Archive Number Two

This is the last updated version of the second
Spooldrippings page (July 1997-February 1999).
Information was added and deleted during that period..

Updated 28 January 2006

Lardner Family | Lardner on Stage | Quotable Lardner
No Respect | Figurative Lardner | Lardner in Books


Ring & I
Lardner Links

Old Spooldrippings:



Family Updates:


Lardners to add to the list
(if you're keeping one): Lonnie Lardner, daughter of Rex and granddaughter of Rex, grand-niece of Ring, Sr., is (or maybe by this time was--I don't watch it) a sports reporter for Fox TV.

Peter Lardner, eldest son of Ring, Jr. advises us to add to the list of writing Lardners Susan Lardner (eldest daughter of John), and Ann Lardner Waswo, Peter's sister (currently at Oxford University and the author of several academic volumes).

The original list, which includes James and George, Jr., can be found in the Spooldrippings archive.




Sarah Jessica Parker was not in June Moon.
June Moon Revivals, or Yardley was wrong (again): The last couple years have been good for June Moon, Lardner's collaboration with George Kaufman. In May of 1996, both the St. Jean's Players of the St. Jean Baptiste Catholic Church and NYU presented the play. The play was also preformed by The Porthouse Theatre of Kent State University in July and August.

The big break occured this January, though, when The Drama Dept., the theatre group that Sarah Jessica Parker belongs to, revived the play at the Ohio Theater. Their production received very good reviews and was recently awarded a Lortel award for best revival.

Twenty years ago, Jonathan Yardley characterized the play as a "period piece," and about the PBS production of the play said, "What was funny in the twenties was merely a curiosity forty-five years later." I guess another twenty years has made it funny again.

An older, cheaper production: In 1940 (24 MAR 40) the CBS radio program "Campbell Playhouse" hosted by Orson Welles, broadcast June Moon, starring Jack Benny as Stevens. From what I understand, Benny departed from the script and from the character, engaging the host Welles in a comic argument.

Bulgarian Lardner: Students at the American University in Bulgaria (AUBG) performed "The Tridget of Greva" a few years back as part of a series of one-acts.



Quotable Lardner

I did a search the other day to find out who is quoting Lardner and in what context. He is mentioned or quoted in many reviews of baseball novels, but he also pops up in some of the oddest places. Here's where I found him:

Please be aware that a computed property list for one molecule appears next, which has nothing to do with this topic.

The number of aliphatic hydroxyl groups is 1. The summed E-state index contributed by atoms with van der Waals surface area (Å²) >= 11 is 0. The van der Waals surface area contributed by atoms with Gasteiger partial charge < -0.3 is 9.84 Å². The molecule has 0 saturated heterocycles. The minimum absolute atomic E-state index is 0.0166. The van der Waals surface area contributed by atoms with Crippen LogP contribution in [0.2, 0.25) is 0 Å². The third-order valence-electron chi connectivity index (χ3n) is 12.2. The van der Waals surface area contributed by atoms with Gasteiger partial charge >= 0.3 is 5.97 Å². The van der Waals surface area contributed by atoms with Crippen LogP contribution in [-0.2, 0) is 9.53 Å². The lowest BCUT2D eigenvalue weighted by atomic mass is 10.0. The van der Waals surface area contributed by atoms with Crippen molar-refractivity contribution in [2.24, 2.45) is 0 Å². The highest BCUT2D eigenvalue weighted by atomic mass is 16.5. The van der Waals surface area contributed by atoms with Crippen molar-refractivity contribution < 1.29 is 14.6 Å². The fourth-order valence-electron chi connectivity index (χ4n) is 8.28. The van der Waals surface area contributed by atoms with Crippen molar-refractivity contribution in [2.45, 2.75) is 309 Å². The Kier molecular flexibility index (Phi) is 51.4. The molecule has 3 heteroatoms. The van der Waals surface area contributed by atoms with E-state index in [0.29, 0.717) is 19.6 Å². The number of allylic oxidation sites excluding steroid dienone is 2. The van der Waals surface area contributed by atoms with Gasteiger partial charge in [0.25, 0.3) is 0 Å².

• Alex Berlyne in the Jerusalem Post ("Can You Hear Me, Mother?" 26 APR 96) quotes the Lardner line, [some people think] "when the telephone rings it is against the law not to answer it," in an article about cell phone abuse.

  • In an article about the modernization of libraries I find: Mr. Cobb took me into his library and showed me his books, of which he has a complete set."

  • In an article about pets Mike Capuzzo quotes Lardner's "Dogs": When people ask me do I like dogs I say I'm crazy about them, and I think they are all right in their place but it ain't Long Island."

  • President Clinton's chattiness also provokes a Lardner quote. The LA Times (27 August 94) reports that Leon Panetta, on becoming Chief of Staff, gave Clinton some advice similar to Lardner's line, "Shut up he explained."

  • Joseph Sobran, a Senior Editor at National Review, also uses the "Shut up" line in an article defending his position on Israel.

  • And my favorite line comes from an article about unemployment (Brockway, George. "The NAIRU Delusion," Journal of Economic Issues, 1 SEP 95): "The severity of the natural rate doctrine may be, as Ring Lardner might have said, one of its charms." Really?



No Respect In Dan Nichols' "The Essential Baseball Library" page, he reprints "Larry Ritter's 50-book Essential Baseball Library. One book on the list is complimented as "perhaps the funniest baseball writing since Ring Lardner'; but--you guessed it--Lardner is nowhere to be found among the fifty.



Figurative LARDNER

The Similies Dictionary (Gale Research, 1988) uses Lardner several times. A couple examples follow:

  • [It] "attracted as little attention as a dirty fingernail in the third grade."

  • "Dancing with her must be a good deal like moving the piano or something."



Does anyone have Six Letters to an Apprentice (University of California, Riverside, Special Collections Department, 1994)? It is a limited edition reprint of letters from F. Scott Fitzgerald, Willa Cather, George Ade, Ellen Glasgow, Don Marquis, and Ring Lardner to Ernest Kroll, an aspiring writer who asked them for advice in 1930. I would be interested in what Lardner had to say, but not interested enough yet to spend the $150 for the book.



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